The second step consists in eliminating low quality information. Erroneous sequences do not generally overlap with each other, so each individual error creates its own independent data structures. The error rate therefore has a significant impact on the memory footprint of Velvet. If memory is an issue but coverage is sufficient, you can trim the reads according to quality, to conserve a smaller but more reliable dataset.
Finally, it is useful to take into account the effect of the hash length on the memory usage. The closer the hash length is to the optimum value, the more compact the de Bruijn graph, the lower the memory consumption. Therefore, a proper setting of the hash length can help fit a dataset into the computer.
Another issue is misassemblies. In many cases, this can be linked to the parameterization. For example, the automatic measurement of coverage or insert length can fail on highly fragmented datasets, in which case it is necessary to enter the corresponding manually (check the standard output on the screen for the relevant information). Another issue is the specificity of long reads or paired-end information. At high coverage, it may be necessary to raise the –min_pair_count or –long_mult_cutoff thresholds to filter out spurious connections between contigs. These parameters determine how many short read pairs or long reads are necessary to connect two contigs.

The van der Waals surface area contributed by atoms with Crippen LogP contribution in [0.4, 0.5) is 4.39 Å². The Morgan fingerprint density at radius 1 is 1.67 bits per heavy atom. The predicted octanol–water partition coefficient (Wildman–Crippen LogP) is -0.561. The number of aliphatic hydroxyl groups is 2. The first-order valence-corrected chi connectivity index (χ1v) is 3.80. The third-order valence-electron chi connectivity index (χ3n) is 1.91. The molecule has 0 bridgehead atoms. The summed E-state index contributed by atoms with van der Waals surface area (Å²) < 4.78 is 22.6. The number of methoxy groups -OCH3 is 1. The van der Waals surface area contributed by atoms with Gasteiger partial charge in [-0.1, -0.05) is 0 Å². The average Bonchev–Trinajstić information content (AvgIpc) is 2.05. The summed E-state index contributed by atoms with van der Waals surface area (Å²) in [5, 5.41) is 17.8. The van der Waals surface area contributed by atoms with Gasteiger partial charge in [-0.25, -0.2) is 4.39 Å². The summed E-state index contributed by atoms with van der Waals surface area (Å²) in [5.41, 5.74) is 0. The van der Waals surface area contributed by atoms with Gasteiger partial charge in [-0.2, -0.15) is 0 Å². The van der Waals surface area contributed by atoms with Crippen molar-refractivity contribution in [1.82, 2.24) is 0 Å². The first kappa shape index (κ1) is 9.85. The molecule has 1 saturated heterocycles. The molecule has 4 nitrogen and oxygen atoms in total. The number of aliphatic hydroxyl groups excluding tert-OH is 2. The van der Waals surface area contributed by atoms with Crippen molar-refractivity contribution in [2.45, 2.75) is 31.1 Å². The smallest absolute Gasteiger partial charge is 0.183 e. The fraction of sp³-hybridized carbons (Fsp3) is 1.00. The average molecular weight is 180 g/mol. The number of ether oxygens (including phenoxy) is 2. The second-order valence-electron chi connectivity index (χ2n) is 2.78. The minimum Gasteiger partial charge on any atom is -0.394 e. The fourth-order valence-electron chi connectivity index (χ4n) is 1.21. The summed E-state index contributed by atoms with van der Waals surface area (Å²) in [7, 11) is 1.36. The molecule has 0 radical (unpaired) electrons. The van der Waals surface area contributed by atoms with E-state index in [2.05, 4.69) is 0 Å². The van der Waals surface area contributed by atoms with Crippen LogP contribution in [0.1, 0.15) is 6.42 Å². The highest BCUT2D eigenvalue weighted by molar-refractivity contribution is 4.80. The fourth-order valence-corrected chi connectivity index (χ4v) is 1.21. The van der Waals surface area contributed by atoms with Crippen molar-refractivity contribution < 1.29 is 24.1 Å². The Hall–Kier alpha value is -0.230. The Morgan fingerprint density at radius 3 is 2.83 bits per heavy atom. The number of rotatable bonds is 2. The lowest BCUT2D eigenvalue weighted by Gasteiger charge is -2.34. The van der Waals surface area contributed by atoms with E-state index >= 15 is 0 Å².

By default, Velvet automatically estimates the insert length of the different libraries present in the assembly. This approach relies on paired reads which land on the same contigs, thus introducing an interval censoring bias. In other words, if the expected insert length is longer than most contigs, then only read pairs with a short insert length will be observed on the same contigs. This is why it is recommended to check the estimates as they are printed in the standard output. If you have prior knowledge which indicates that these estimates are wrong, then you can simply override them by setting the average insert length manually. For example to set the insert length of the third library to 3200 bp: